CDBS may be facing the axe on 1 July 2016!
According to Sydney Morning Herald has indicated that health Minister Sussan Ley thinks that the means-tested scheme which targets children from ages 2-17 of low to middle income families was effectively using the funds provided and that think that “there may be a better way to target funding.”
The uptake of the scheme is relatively low due to the lack of advertising by the government as only around 30% of the children eligible have used the scheme as well as only half the money allocated in the budget for the scheme has been used.
For a bit of a background here is the summary of what the CDBS is and why I think it is important to retain it.
What is CDBS?
CDBS – Child Dental Benefits Schedule. Is a scheme that came info effect as a replacement for the old Teenager Voucher Scheme. The old teenager voucher allows any teenagers of a certain age (from what I remember 15-17?) to attend a dental clinic for subsidized cleaning/x-rays and check up. Any other treatment teenager needs to have done will be privately paid for by their parents.
The scheme extends both the age and treatment which can be done. So every 2 consecutive calendar years children whom are aged between 2-17 whom are eligible will be allocated $1000 for any of the following dental treatments in a private clinic:
Who is eligible for it?
The Department of Human Services has summarized it well:
To be eligible a child must be:
- aged between 2 and 17 for at least 1 day of the calendar year
- eligible for Medicare and
- for at least 1 day of the calendar year the:
|Child’s parent, carer, or guardian|
Eligibility may be affected if you go from receiving fortnightly payments to lump sum payments – if you have changed your Family Tax Benefit Part A payments, contact us about your Child Dental Benefits Schedule eligibility.
How does the dentist charge the CDBS and how do they get paid?
There are two main ways which we dentists can charge under the scheme:
- Bulk billing
- Non-bulk billing
Bulk billing means that whatever the government pays for the particular treatment, the dentists will accept the price and will not alter it according to the CDBS schedule guide which means that the parents will not have to pay out of pocket for their child’s treatment.
Non-bulk billing means that the dentist will charge their usual private fees while the government will still pay the same amount as what the schedule has described. This means that the parents will potentially need to pay a “difference” in the private fee minus the government payout.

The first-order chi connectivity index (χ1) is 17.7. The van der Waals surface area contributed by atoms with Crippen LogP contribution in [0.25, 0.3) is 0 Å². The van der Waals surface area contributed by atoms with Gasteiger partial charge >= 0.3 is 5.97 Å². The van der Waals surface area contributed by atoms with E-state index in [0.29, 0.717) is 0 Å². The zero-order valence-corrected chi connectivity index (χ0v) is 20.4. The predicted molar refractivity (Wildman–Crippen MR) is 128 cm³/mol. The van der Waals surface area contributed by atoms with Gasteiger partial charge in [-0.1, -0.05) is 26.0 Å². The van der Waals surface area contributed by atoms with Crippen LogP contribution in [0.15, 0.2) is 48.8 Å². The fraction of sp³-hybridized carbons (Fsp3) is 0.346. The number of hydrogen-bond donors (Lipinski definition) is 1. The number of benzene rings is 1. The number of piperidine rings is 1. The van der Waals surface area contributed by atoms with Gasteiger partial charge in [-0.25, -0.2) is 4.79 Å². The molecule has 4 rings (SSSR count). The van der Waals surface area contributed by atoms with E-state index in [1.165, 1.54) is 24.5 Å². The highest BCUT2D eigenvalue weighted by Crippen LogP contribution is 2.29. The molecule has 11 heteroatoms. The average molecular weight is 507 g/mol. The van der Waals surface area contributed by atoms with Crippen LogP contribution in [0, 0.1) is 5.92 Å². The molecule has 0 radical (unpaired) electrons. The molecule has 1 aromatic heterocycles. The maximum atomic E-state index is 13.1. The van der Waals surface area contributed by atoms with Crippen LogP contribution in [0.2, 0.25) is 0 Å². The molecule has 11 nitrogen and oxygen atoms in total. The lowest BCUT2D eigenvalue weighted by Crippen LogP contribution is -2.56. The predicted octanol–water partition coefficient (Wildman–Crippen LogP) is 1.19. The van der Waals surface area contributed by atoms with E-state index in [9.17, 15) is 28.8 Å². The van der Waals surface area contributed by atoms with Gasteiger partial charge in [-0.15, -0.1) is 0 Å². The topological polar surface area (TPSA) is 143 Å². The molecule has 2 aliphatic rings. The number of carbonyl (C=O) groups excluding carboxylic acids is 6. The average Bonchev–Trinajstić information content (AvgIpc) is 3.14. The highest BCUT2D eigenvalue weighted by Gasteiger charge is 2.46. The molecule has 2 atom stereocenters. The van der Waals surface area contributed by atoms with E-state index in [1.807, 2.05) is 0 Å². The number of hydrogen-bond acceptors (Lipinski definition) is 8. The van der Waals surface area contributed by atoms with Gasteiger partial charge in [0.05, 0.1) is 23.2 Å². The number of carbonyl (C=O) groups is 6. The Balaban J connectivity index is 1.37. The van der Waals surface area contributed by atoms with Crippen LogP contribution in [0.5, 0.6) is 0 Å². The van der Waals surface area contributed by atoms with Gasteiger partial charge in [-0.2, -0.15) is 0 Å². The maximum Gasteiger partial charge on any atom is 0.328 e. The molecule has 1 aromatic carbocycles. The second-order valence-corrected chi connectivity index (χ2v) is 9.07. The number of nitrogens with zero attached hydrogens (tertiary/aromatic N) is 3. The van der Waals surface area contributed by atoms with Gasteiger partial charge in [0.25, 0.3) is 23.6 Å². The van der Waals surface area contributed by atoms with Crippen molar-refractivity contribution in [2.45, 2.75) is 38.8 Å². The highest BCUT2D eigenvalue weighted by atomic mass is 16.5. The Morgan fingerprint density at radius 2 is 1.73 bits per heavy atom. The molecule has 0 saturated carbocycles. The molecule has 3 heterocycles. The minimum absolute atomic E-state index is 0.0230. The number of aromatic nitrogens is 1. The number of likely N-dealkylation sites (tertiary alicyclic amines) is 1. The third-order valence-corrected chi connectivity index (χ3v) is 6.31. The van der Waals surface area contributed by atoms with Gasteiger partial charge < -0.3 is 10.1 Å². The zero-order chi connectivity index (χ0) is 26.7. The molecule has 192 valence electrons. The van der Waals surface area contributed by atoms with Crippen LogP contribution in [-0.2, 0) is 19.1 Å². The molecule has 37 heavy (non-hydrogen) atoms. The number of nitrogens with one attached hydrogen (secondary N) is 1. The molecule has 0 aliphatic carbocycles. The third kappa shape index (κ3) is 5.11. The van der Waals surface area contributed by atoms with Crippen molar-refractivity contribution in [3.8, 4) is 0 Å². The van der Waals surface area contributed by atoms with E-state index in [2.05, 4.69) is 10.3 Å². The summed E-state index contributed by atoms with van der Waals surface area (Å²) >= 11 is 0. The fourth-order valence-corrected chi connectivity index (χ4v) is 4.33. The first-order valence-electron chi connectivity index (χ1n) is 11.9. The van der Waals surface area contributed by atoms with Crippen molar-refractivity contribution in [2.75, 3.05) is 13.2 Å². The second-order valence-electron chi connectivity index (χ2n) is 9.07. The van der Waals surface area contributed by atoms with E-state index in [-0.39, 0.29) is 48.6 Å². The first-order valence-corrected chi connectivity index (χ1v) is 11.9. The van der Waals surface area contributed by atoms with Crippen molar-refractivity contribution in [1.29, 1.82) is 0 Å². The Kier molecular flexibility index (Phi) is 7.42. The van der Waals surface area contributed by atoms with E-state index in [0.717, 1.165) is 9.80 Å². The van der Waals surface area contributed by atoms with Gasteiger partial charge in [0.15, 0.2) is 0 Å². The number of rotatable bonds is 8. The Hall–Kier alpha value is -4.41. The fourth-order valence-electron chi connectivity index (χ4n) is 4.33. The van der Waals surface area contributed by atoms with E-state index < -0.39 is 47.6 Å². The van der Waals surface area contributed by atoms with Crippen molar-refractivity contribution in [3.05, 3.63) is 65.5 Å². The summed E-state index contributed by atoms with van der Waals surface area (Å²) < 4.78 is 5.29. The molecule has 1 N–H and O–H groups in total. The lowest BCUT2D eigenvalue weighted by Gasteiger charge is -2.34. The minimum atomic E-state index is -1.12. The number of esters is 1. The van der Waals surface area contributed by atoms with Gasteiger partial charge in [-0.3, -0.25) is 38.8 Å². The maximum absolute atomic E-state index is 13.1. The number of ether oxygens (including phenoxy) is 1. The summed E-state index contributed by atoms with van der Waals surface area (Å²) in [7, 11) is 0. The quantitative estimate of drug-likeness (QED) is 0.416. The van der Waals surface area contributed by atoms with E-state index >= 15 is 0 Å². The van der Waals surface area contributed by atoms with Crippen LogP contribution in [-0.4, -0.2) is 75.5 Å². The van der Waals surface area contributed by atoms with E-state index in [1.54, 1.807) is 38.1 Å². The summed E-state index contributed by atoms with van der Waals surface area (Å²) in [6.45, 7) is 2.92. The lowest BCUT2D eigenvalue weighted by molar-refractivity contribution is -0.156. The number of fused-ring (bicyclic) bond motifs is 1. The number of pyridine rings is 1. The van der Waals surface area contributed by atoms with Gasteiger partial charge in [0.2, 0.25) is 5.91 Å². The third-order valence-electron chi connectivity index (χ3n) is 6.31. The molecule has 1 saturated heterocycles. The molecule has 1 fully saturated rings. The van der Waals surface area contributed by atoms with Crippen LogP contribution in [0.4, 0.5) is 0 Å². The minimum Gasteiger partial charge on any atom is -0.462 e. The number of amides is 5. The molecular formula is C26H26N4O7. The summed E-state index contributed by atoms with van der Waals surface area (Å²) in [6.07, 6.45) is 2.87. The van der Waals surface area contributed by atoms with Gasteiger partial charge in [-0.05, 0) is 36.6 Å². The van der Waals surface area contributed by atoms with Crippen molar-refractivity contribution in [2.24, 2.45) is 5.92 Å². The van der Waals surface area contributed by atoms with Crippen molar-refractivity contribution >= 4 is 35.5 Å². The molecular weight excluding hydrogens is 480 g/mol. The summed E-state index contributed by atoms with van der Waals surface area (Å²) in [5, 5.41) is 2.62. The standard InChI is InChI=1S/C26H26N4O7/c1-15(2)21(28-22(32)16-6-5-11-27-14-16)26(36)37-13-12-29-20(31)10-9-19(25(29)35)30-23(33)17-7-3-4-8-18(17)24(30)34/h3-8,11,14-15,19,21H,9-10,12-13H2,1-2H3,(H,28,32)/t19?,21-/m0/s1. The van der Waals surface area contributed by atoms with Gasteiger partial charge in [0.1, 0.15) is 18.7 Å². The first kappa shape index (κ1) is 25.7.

They are laid out pretty clear with particular bulk billing and non-bulk billing consent forms.
Most dentist which I know of tend to do bulk billing for the kids, as most of the payout via the schedule is enough to cover their running costs and, it’s good to do the community a good service by lessening the financial burden of parents.
Has the community benefited from it?
I believe so, I mean a scheme which allows your kids to see the dentist as early as possible, get used to seeing dentists and doing more preventative treatment in helping kids not get dental decay is VERY GOOD as 80% of the Australian kids will have at least 1 dental decay during their childhood!
Personal experience with CDBS
The practices which I work at tend to bulk bill our CDBS patients. Most of the families and kids whom come to see us are very appreciative of what we are doing as dentists in helping their kids. Some will require a lot treatment than compared to other kids, but at least this scheme is allowing the parents to book their kids more freely in with us (less financial burden) and allow them to see us! It really warms me to see mum and dad bring their kids to the dentist as if it’s a regular family time such as going to the royal Easter show.
What does it mean for the kids and parents if the benefit gets cancelled??
Personally, I can see the following happening if the scheme gets cancelled:
- The mums and dads whom regularly take their kids to see us on a regular basis will suddenly stop taking their kids to see us
- Parents may start to think twice about whether to take their kid to see us unless the kid is in immense pain/swelling of their face
- And when they start to bring their kid they will require a ton of work to be done
- It will discourage the mums and dads to bring their kids early and let them have a good image/good habit of seeing a dentist regularly
Overall: bad for the parents, but especially very bad for the kids! It creates a barrier for the low to middle income families to encourage their kids for access to good oral health and education!
So what can be done to prevent this from happening?
For dentists, here is a quote from the Federal ADA about what they are doing about this issue:
The ADA is actively working to head off the threatened closure, and both CEO Robert Boyd-Boland and deputy CEO Eithne Irving will be meeting with a number of key politicians in Canberra on Wednesday to that end. You will be supplied over the next week or so with the tools to drive this point home to your elected representative so it becomes plain that concerns over the closure of the CDBS are shared by a wide cross section of the community
Over the next couple of weeks, we will get more information to drive the point to our locals MPs to say that do not close the scheme.
For patients, write to your local MPs to voice your concerns and tell them how it will impact your kids and your family!
I will keep you up to date as much as I can when more news are revealed.
News source and links
- Sydney Morning Herald about the potential axing of this scheme
- Child Dental Benefits Schedule information to patients from the Department of Human Services
- Child Dental Benefits Schedule information to health professions from the Department of Human Services